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Thread: Thread Tension Settings Demystified!

  1. #1
    Super Member azwendyg's Avatar
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    Thread Tension Settings Demystified!

    Here's a great article that goes into detail about both upper and bobbin tension settings.

    http://www.threadsmagazine.com/item/...nsion/page/all
    Wendy

  2. #2
    Junior Member Terricat's Avatar
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    Very excellent article, well-written and easy to understand. Thank you!!!!

  3. #3
    Super Member katesnanna's Avatar
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    Thank you Wendy for sharing this.

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    Thank you so much, this article was very helpful. Just love this Quilting Board, learn so much and appreciate all that everyone puts in to be helpful.

  5. #5
    Super Member k9dancer's Avatar
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    A few things not in the article:

    1) When changing the upper tension dial, the presser foot must be lowered to engage the tension.

    2) When making a sewing test, it is best to use the same thread in the upper and bobbin, including the same color. Believe it or not, dye content can affect the tension. I would never have thought that, but Ray White made a believer out of me.

    3) To test for balanced stitches, sew the best seam you can get on the straight or cross grain. When you think you have it, make the same seam on a double layer on the bias. Holding both ends of the seam, pull and try to break the thread. If both or neither of the threads break, your seam is balanced. If the top thread breaks, loosen the top tension. If the bobbin thread breaks, tighten the top tension.

    4) It is possible to have a balanced tension and still have the tension too tight or too loose.

    5) If you are using different threads, for example bobbin thread in the bobbin and quilting thread in the top, repeat the test. My experience has been that when using this combination, I need a much lower top tension than when both threads are the same. Your mileage may vary.
    Stephanie in Mena

  6. #6
    Super Member Latrinka's Avatar
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    Thanks for sharing!
    If a woman's work is never done....why start?

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    Junior Member terry leffler's Avatar
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    Thanks so much!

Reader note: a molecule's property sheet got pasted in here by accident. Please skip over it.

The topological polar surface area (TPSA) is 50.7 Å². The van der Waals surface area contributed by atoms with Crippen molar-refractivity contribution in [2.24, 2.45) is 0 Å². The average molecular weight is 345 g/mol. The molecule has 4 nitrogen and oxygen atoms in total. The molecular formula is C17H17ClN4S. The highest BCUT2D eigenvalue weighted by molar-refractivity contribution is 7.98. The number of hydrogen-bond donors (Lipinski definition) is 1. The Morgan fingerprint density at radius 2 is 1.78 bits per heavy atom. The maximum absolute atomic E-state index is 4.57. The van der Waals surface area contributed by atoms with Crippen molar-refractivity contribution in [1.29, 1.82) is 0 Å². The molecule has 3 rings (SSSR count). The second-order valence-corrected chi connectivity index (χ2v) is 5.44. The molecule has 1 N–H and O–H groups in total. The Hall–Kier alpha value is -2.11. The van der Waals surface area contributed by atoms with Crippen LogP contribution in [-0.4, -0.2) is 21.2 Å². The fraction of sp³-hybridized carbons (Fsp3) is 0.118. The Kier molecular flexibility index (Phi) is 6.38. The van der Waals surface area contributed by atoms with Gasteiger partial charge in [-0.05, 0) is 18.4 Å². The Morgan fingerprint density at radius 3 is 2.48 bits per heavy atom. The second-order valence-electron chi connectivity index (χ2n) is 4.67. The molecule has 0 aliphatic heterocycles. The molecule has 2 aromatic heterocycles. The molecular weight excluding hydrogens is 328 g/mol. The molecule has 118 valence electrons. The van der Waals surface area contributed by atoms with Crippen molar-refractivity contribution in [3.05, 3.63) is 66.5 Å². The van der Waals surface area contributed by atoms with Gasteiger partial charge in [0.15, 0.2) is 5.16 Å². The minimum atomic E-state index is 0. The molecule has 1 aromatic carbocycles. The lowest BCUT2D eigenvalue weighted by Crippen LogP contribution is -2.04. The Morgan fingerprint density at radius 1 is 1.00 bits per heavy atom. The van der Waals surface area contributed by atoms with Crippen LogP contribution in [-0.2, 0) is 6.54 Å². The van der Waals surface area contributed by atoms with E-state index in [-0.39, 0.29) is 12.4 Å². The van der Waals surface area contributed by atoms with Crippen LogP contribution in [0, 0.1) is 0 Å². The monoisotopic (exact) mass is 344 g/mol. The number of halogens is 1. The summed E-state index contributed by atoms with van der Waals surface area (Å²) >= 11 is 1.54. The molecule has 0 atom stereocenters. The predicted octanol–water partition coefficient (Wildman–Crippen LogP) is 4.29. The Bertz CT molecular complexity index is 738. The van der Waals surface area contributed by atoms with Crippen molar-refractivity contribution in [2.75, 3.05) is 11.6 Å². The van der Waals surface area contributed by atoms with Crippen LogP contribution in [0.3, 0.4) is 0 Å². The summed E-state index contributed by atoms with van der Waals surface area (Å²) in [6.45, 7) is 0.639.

8. #8
    Super Member azwendyg's Avatar
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    Quote Originally Posted by k9dancer View Post
    A few things not in the article:

    1) When changing the upper tension dial, the presser foot must be lowered to engage the tension.

    2) When making a sewing test, it is best to use the same thread in the upper and bobbin, including the same color. Believe it or not, dye content can affect the tension. I would never have thought that, but Ray White made a believer out of me.

    3) To test for balanced stitches, sew the best seam you can get on the straight or cross grain. When you think you have it, make the same seam on a double layer on the bias. Holding both ends of the seam, pull and try to break the thread. If both or neither of the threads break, your seam is balanced. If the top thread breaks, loosen the top tension. If the bobbin thread breaks, tighten the top tension.

    4) It is possible to have a balanced tension and still have the tension too tight or too loose.

    5) If you are using different threads, for example bobbin thread in the bobbin and quilting thread in the top, repeat the test. My experience has been that when using this combination, I need a much lower top tension than when both threads are the same. Your mileage may vary.
    All very good points, Stephanie. I always use #3 as my 'final check'.

    Another technique I use when making major changes in the type of thread I'm going to use is to set the bobbin tension where I want it, so the thread pulls out easily, but not freely, then set the top to match. My rule of thumb on this one is that the bobbin tension should allow me to just be able to pick up the bobbin, case and all, by the thread without it unwinding, but only require a very slight tug to get it to feed out.
    Wendy

  9. #9
    Super Member mimiknoxtaylor's Avatar
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    Thank you. Very clear

  10. #10
    Super Member k9dancer's Avatar
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    Quote Originally Posted by azwendyg View Post
    All very good points, Stephanie. I always use #3 as my 'final check'.

    Another technique I use when making major changes in the type of thread I'm going to use is to set the bobbin tension where I want it, so the thread pulls out easily, but not freely, then set the top to match. My rule of thumb on this one is that the bobbin tension should allow me to just be able to pick up the bobbin, case and all, by the thread without it unwinding, but only require a very slight tug to get it to feed out.
    Wendy, you are right on! Thanks for mentioning it.
    Stephanie in Mena

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